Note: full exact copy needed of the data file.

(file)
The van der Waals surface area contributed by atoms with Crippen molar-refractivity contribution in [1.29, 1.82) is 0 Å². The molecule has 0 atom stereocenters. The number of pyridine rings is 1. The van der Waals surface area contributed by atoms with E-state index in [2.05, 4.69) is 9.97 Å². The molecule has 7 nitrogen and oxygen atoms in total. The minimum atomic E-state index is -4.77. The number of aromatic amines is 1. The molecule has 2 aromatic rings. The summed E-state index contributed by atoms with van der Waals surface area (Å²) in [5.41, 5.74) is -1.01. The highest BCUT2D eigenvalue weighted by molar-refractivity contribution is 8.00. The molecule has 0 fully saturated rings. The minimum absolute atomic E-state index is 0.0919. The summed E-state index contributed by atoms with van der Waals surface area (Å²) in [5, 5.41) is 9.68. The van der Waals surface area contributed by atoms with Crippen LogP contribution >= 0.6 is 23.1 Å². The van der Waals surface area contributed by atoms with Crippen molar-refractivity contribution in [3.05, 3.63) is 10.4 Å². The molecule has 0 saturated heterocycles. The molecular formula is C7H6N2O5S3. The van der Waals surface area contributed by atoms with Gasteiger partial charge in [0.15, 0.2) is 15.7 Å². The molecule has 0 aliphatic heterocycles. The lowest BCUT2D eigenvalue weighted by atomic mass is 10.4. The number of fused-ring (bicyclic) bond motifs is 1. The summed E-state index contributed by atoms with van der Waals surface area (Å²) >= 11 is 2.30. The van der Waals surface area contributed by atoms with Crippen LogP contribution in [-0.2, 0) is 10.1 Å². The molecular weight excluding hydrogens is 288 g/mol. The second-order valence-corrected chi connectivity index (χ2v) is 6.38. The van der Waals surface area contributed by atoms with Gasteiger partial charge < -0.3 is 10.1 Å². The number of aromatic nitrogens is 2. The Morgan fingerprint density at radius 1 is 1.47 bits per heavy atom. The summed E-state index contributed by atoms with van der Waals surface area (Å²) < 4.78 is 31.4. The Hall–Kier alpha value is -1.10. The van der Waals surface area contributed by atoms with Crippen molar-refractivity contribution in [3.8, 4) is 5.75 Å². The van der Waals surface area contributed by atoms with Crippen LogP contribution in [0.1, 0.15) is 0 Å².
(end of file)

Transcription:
The van der Waals surface area contributed by atoms with Crippen molar-refractivity contribution in [1.29, 1.82) is 0 Å². The molecule has 0 atom stereocenters. The number of pyridine rings is 1. The van der Waals surface area contributed by atoms with E-state index in [2.05, 4.69) is 9.97 Å². The molecule has 7 nitrogen and oxygen atoms in total. The minimum atomic E-state index is -4.77. The number of aromatic amines is 1. The molecule has 2 aromatic rings. The summed E-state index contributed by atoms with van der Waals surface area (Å²) in [5.41, 5.74) is -1.01. The highest BCUT2D eigenvalue weighted by molar-refractivity contribution is 8.00. The molecule has 0 fully saturated rings. The minimum absolute atomic E-state index is 0.0919. The summed E-state index contributed by atoms with van der Waals surface area (Å²) in [5, 5.41) is 9.68. The van der Waals surface area contributed by atoms with Crippen LogP contribution >= 0.6 is 23.1 Å². The van der Waals surface area contributed by atoms with Crippen molar-refractivity contribution in [3.05, 3.63) is 10.4 Å². The molecule has 0 saturated heterocycles. The molecular formula is C7H6N2O5S3. The van der Waals surface area contributed by atoms with Gasteiger partial charge in [0.15, 0.2) is 15.7 Å². The molecule has 0 aliphatic heterocycles. The lowest BCUT2D eigenvalue weighted by atomic mass is 10.4. The number of fused-ring (bicyclic) bond motifs is 1. The summed E-state index contributed by atoms with van der Waals surface area (Å²) >= 11 is 2.30. The van der Waals surface area contributed by atoms with Crippen LogP contribution in [-0.2, 0) is 10.1 Å². The molecular weight excluding hydrogens is 288 g/mol. The second-order valence-corrected chi connectivity index (χ2v) is 6.38. The van der Waals surface area contributed by atoms with Gasteiger partial charge < -0.3 is 10.1 Å². The number of aromatic nitrogens is 2. The Morgan fingerprint density at radius 1 is 1.47 bits per heavy atom. The summed E-state index contributed by atoms with van der Waals surface area (Å²) < 4.78 is 31.4. The Hall–Kier alpha value is -1.10. The van der Waals surface area contributed by atoms with Crippen molar-refractivity contribution in [3.8, 4) is 5.75 Å². The van der Waals surface area contributed by atoms with Crippen LogP contribution in [0.1, 0.15) is 0 Å².